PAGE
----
This isn't against anyone in particular, but I don't like the perception of some of the stores downtown that are so close together, because the traffic is really aware of who's shopping there. I think the perception of that was kind of distasteful to some locals. We're on the interstate and don't have anyone around us. We work really hard to be credible and good businesspeople, but perception is everything. We're kind of all lumped into one basket as far as being the same businesses, but we're not. A lot of dispensaries in Trinidad are Denver storefronts — the LivWells, the Native Roots, the Strawberry Fields, etc. — and they have no connection to the community, except for some of the locals who might work there. We don't necessarily see them making donations or helping the community to the extent of local [business owners] like ourselves.
Cannabis coming to town got us out of the economic slump we were in. The economy busted in 2008 and 2009, and we also saw a boom-bust cycle with our natural gas industry. The attrition of families leaving the area, businesses going under, foreclosures — they were decimating our economy, with no end in sight. We were holding onto our rear ends, not knowing what the next business moves were. When we were able to open these shops, we saw a dramatic increase in tax revenue coming into the community, we saw people become employed, and that was our main goal. People are working, and we saw this tremendous real estate grab when this all occurred.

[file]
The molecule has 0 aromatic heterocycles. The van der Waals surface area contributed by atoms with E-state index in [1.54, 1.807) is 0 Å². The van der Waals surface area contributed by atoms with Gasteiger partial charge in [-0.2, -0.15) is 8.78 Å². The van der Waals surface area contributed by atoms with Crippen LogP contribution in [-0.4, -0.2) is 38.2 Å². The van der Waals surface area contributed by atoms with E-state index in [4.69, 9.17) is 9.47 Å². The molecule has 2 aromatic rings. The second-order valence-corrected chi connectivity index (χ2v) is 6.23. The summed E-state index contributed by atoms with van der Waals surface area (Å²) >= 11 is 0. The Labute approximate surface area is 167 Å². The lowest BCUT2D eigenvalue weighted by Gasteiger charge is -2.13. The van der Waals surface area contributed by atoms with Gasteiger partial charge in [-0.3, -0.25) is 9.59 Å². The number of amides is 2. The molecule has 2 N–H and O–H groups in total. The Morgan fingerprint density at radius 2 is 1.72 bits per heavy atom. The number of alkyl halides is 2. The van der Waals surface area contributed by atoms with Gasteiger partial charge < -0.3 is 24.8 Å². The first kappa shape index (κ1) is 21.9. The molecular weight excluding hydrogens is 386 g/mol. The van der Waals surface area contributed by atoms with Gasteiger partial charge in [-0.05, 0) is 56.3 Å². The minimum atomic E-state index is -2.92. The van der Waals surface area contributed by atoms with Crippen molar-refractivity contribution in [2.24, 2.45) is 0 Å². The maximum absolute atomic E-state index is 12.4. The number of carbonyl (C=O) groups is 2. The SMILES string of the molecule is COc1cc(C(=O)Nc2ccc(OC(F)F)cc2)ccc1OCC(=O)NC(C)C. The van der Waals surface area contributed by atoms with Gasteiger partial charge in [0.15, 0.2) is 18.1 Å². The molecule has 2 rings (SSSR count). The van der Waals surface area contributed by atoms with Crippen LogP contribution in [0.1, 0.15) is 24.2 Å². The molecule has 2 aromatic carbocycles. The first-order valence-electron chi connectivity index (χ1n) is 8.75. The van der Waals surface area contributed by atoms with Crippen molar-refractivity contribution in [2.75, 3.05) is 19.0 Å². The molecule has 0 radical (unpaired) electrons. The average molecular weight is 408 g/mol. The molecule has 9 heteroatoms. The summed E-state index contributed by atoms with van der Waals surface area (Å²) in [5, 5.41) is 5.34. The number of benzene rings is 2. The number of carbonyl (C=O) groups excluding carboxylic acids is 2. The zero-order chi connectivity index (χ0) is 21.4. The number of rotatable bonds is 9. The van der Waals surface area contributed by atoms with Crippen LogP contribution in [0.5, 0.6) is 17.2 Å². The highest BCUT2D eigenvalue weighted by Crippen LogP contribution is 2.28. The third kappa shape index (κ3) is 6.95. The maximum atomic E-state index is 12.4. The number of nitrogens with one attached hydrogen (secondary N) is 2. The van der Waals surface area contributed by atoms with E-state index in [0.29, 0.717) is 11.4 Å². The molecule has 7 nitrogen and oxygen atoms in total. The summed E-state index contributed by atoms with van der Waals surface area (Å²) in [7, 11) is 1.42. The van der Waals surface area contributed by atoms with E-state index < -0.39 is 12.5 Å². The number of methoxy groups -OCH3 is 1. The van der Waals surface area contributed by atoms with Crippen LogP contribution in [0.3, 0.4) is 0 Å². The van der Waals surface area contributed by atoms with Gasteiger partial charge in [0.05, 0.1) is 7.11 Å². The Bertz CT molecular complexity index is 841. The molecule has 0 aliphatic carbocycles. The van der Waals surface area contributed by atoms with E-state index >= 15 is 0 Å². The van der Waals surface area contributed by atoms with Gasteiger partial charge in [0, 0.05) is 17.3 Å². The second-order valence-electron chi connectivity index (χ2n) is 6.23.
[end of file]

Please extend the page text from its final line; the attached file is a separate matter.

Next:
There were literally people on the corner speculating on properties, because we had so many vacant, empty historical buildings. In 2010, the back-of-the-envelope estimates to bring those buildings up to code was $220 million, so we didn't really have a plan on how to manage this inventory of historical buildings. We immediately saw an impact on the local economy [from cannabis], and I don't think anyone could've projected how well it went. We had some big players come into the community, purchase property, take stakes and start developing. We've been able to move forward more so than a lot of rural communities of our size, and that makes me very proud. From 2003 to the end of 2012, it was so hard to do business here — and it still is, but the economy was held up by the natural-resources industry back then, and when it busted, there was nothing to fall back on
Is there an expiration date to this? Are there worries of becoming a cannabis ghost town as more states, including New Mexico, consider recreational legalization?
I think it's going to continue if we diversify what we're doing. Just having storefronts on a corner isn't necessarily a recipe for continued business. We need to be in a position to capitalize, and that comes full circle to keeping people in town.